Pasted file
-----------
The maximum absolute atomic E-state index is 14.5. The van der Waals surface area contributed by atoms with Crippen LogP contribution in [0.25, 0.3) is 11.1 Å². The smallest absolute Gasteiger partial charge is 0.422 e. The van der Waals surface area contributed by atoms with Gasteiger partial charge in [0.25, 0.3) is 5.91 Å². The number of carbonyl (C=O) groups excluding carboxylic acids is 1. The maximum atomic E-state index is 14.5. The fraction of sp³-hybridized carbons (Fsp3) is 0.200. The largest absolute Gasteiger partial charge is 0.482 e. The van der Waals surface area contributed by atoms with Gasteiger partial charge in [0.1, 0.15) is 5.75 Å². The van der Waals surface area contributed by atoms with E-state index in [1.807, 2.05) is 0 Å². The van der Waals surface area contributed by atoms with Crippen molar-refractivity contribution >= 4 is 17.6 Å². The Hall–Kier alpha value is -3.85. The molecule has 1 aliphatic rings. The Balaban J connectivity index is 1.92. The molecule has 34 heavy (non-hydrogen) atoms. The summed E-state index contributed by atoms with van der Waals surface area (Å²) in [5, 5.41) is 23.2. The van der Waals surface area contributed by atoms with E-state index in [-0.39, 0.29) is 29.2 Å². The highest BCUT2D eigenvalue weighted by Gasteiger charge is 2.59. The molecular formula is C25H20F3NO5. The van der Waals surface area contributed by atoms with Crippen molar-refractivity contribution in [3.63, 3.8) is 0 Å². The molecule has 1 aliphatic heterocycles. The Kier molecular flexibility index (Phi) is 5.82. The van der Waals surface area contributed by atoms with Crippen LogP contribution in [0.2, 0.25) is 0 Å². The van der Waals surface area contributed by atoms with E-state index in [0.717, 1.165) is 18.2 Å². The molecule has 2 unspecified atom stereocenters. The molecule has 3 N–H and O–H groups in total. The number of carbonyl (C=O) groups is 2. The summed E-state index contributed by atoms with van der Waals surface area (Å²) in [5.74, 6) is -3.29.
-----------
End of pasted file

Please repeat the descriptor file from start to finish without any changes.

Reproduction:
The maximum absolute atomic E-state index is 14.5. The van der Waals surface area contributed by atoms with Crippen LogP contribution in [0.25, 0.3) is 11.1 Å². The smallest absolute Gasteiger partial charge is 0.422 e. The van der Waals surface area contributed by atoms with Gasteiger partial charge in [0.25, 0.3) is 5.91 Å². The number of carbonyl (C=O) groups excluding carboxylic acids is 1. The maximum atomic E-state index is 14.5. The fraction of sp³-hybridized carbons (Fsp3) is 0.200. The largest absolute Gasteiger partial charge is 0.482 e. The van der Waals surface area contributed by atoms with Gasteiger partial charge in [0.1, 0.15) is 5.75 Å². The van der Waals surface area contributed by atoms with E-state index in [1.807, 2.05) is 0 Å². The van der Waals surface area contributed by atoms with Crippen molar-refractivity contribution >= 4 is 17.6 Å². The Hall–Kier alpha value is -3.85. The molecule has 1 aliphatic rings. The Balaban J connectivity index is 1.92. The molecule has 34 heavy (non-hydrogen) atoms. The summed E-state index contributed by atoms with van der Waals surface area (Å²) in [5, 5.41) is 23.2. The van der Waals surface area contributed by atoms with E-state index in [-0.39, 0.29) is 29.2 Å². The highest BCUT2D eigenvalue weighted by Gasteiger charge is 2.59. The molecular formula is C25H20F3NO5. The van der Waals surface area contributed by atoms with Crippen molar-refractivity contribution in [3.63, 3.8) is 0 Å². The molecule has 1 aliphatic heterocycles. The Kier molecular flexibility index (Phi) is 5.82. The van der Waals surface area contributed by atoms with Crippen LogP contribution in [0.2, 0.25) is 0 Å². The van der Waals surface area contributed by atoms with E-state index in [0.717, 1.165) is 18.2 Å². The molecule has 2 unspecified atom stereocenters. The molecule has 3 N–H and O–H groups in total. The number of carbonyl (C=O) groups is 2. The summed E-state index contributed by atoms with van der Waals surface area (Å²) in [5.74, 6) is -3.29.